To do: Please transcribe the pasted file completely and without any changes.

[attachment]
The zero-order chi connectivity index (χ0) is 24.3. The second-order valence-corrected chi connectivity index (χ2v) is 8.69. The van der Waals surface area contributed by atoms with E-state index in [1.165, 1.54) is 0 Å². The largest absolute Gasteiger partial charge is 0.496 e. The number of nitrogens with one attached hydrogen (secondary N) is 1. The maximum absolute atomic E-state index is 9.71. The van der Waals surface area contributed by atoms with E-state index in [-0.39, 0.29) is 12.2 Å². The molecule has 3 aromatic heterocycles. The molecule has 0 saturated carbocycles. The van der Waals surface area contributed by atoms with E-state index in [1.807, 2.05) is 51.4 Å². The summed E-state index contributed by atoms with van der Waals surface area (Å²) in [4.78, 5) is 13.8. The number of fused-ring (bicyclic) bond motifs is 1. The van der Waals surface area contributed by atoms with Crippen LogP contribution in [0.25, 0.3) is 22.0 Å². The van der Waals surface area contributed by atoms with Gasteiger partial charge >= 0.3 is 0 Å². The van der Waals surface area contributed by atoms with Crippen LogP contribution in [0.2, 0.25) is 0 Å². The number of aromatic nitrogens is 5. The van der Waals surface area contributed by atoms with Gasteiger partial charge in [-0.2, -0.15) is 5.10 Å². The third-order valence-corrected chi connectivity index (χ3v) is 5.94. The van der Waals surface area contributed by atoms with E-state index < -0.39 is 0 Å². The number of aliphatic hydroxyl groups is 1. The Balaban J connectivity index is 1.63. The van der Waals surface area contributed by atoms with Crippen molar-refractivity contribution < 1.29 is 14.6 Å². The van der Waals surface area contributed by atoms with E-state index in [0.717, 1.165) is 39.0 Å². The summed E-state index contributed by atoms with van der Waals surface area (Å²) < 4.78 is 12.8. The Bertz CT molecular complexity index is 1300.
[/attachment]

The zero-order chi connectivity index (χ0) is 24.3. The second-order valence-corrected chi connectivity index (χ2v) is 8.69. The van der Waals surface area contributed by atoms with E-state index in [1.165, 1.54) is 0 Å². The largest absolute Gasteiger partial charge is 0.496 e. The number of nitrogens with one attached hydrogen (secondary N) is 1. The maximum absolute atomic E-state index is 9.71. The van der Waals surface area contributed by atoms with E-state index in [-0.39, 0.29) is 12.2 Å². The molecule has 3 aromatic heterocycles. The molecule has 0 saturated carbocycles. The van der Waals surface area contributed by atoms with E-state index in [1.807, 2.05) is 51.4 Å². The summed E-state index contributed by atoms with van der Waals surface area (Å²) in [4.78, 5) is 13.8. The number of fused-ring (bicyclic) bond motifs is 1. The van der Waals surface area contributed by atoms with Crippen LogP contribution in [0.25, 0.3) is 22.0 Å². The van der Waals surface area contributed by atoms with Gasteiger partial charge >= 0.3 is 0 Å². The van der Waals surface area contributed by atoms with Crippen LogP contribution in [0.2, 0.25) is 0 Å². The number of aromatic nitrogens is 5. The van der Waals surface area contributed by atoms with Gasteiger partial charge in [-0.2, -0.15) is 5.10 Å². The third-order valence-corrected chi connectivity index (χ3v) is 5.94. The van der Waals surface area contributed by atoms with E-state index < -0.39 is 0 Å². The number of aliphatic hydroxyl groups is 1. The Balaban J connectivity index is 1.63. The van der Waals surface area contributed by atoms with Crippen molar-refractivity contribution < 1.29 is 14.6 Å². The van der Waals surface area contributed by atoms with E-state index in [0.717, 1.165) is 39.0 Å². The summed E-state index contributed by atoms with van der Waals surface area (Å²) < 4.78 is 12.8. The Bertz CT molecular complexity index is 1300.